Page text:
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United becomes first major U.S. airline to mandate vaccines for employees

United Airlines will require its 67,000 U.S. employees to be vaccinated by Oct. 25 or risk being fired, CNBC reports.

Why it matters: It's the first major U.S. airline to impose a vaccine mandate, in a move that will likely increase pressure on its competitors to do the same.


  • Employees must upload proof of vaccination five weeks after the FDA offers full approval to the Pfizer, Moderna, or Johnson & Johnson vaccines, or by Oct. 25 — whichever comes first, according to CNBC.
  • Exemptions will be made for religious or health reasons.

The big picture: United is the latest in a string of corporate giants to announce a vaccine mandate, joining Tyson Foods, Microsoft, Facebook, Google, Walmart and others.

The other side: American Airlines CEO Doug Parker told the New York Times' Kara Swisher that the company will offer incentives for employees to get vaccinated — such as an extra day of vacation and a $50 gift card — but does not plan on imposing mandates on either employees or customers.

What they're saying: “We know some of you will disagree with this decision to require the vaccine for all United employees,” United CEO Scott Kirby and President Brett Hart said in a letter to employees.

  • "But, we have no greater responsibility to you and your colleagues than to ensure your safety when you’re at work, and the facts are crystal clear: everyone is safer when everyone is vaccinated," they continued.
  • "Over the last 16 months, Scott has sent dozens of condolences letters to the family members of United employees who have died from COVID-19. We’re determined to do everything we can to try to keep another United family from receiving that letter.”

Why the startup world needs to ditch "unicorns" for "dragons"

When Aileen Lee originally coined the term "unicorn" in late 2013, she was describing the 39 "U.S.-based software companies started since 2003 and valued at over $1 billion by public or private market investors."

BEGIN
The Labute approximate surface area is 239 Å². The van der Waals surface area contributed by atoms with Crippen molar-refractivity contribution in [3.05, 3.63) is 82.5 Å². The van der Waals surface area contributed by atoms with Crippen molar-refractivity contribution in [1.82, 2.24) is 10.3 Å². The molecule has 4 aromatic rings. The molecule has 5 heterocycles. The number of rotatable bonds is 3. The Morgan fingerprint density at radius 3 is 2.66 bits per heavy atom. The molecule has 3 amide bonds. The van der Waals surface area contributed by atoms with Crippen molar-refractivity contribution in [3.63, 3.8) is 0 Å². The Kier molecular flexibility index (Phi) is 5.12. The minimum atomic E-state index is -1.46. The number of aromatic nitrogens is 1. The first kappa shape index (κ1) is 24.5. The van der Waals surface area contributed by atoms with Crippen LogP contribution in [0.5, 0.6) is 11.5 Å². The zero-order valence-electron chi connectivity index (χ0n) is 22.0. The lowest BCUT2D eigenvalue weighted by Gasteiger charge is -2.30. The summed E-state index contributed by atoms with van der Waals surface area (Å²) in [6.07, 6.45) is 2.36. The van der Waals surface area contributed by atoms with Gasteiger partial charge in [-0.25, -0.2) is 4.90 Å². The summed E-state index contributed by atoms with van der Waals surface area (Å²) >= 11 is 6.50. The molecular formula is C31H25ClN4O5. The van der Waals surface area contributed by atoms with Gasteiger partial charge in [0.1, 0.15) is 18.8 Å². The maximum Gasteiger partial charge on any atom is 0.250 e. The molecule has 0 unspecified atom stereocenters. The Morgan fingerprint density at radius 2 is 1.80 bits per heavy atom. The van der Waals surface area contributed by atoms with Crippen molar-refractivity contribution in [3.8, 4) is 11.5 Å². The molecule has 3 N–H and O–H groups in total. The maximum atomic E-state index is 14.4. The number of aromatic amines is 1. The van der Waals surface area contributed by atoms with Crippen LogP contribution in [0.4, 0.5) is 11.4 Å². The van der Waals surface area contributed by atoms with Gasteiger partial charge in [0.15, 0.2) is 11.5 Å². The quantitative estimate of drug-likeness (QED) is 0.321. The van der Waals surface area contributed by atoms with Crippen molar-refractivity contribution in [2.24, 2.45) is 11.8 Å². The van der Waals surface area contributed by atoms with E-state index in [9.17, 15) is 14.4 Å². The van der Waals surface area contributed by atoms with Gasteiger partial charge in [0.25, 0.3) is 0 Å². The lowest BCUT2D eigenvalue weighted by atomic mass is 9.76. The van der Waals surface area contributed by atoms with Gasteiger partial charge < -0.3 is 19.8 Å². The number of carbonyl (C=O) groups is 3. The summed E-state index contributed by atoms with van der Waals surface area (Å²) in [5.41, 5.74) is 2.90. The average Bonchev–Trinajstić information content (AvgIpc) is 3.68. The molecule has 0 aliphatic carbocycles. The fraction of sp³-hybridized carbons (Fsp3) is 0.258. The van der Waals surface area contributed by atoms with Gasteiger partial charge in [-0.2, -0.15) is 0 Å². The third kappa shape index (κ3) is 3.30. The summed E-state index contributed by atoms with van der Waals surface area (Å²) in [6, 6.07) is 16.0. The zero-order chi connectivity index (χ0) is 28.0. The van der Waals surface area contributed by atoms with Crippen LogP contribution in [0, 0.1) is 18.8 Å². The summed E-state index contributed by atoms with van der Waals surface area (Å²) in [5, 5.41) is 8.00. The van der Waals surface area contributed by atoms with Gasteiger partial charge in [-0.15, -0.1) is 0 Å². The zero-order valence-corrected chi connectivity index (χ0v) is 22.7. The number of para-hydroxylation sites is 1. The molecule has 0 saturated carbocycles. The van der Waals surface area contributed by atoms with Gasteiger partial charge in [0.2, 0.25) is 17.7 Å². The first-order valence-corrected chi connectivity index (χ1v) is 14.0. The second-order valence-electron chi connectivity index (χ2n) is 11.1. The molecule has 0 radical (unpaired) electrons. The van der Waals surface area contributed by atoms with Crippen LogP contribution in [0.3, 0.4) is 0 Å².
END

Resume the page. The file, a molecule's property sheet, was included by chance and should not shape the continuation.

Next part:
Flashback: It got redefined in early 2015 by yours truly and Erin Griffith, in a cover story for Fortune, as any privately-held startup valued at $1 billion or more. At the time, we counted 80 of them.

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Scoop: Facebook's new moves to lower News Feed's political volume

Facebook plans to announce that it will de-emphasize political posts and current events content in the News Feed based on negative user feedback, Axios has learned. It also plans to expand tests to limit the amount of political content that people see in their News Feeds to more countries outside of the U.S.

Why it matters: The changes could reduce traffic to some news publishers, particularly companies that post a lot of political content.

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Scoop: Amazon quietly getting into live audio business

Amazon is investing heavily in a new live audio feature that's similar to other live audio offerings like Clubhouse, Twitter Spaces and Spotify's new live audio platform, sources tell Axios.

Why it matters: As with Amazon's efforts in podcasting and music subscriptions, the company sees live audio as a way to bolster the types of content it can offer through its voice assistant, Alexa, and its smart speaker products.

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Hurricane Ida exposes America's precarious energy infrastructure

The powerful hurricane that plunged New Orleans into darkness for what could be weeks is the latest sign that U.S. power systems are not ready for a warmer, more volatile world.

The big picture: “Our current infrastructure is not adequate when it comes to these kinds of weather extremes,” Joshua Rhodes, a University of Texas energy expert, tells Axios.

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"We must go further": 70% of adults in European Union are fully vaccinated

About 70% of adults in the European Union are fully vaccinated against COVID-19, Ursula von der Leyen, the president of the European Commission, said Tuesday.

Why it matters: The milestone makes the E.U. one of the world's leaders in inoculations, after an initially lagging vaccine campaign, the New York Times notes.

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What Elizabeth Holmes jurors will be asked ahead of fraud trial

Jury selection begins today in USA v. Elizabeth Holmes, with the actual jury trial to get underway on Sept. 8.

Why it matters: Theranos was the biggest fraud in Silicon Valley history, putting both hundreds of millions of dollars and thousands of patients' health at risk.

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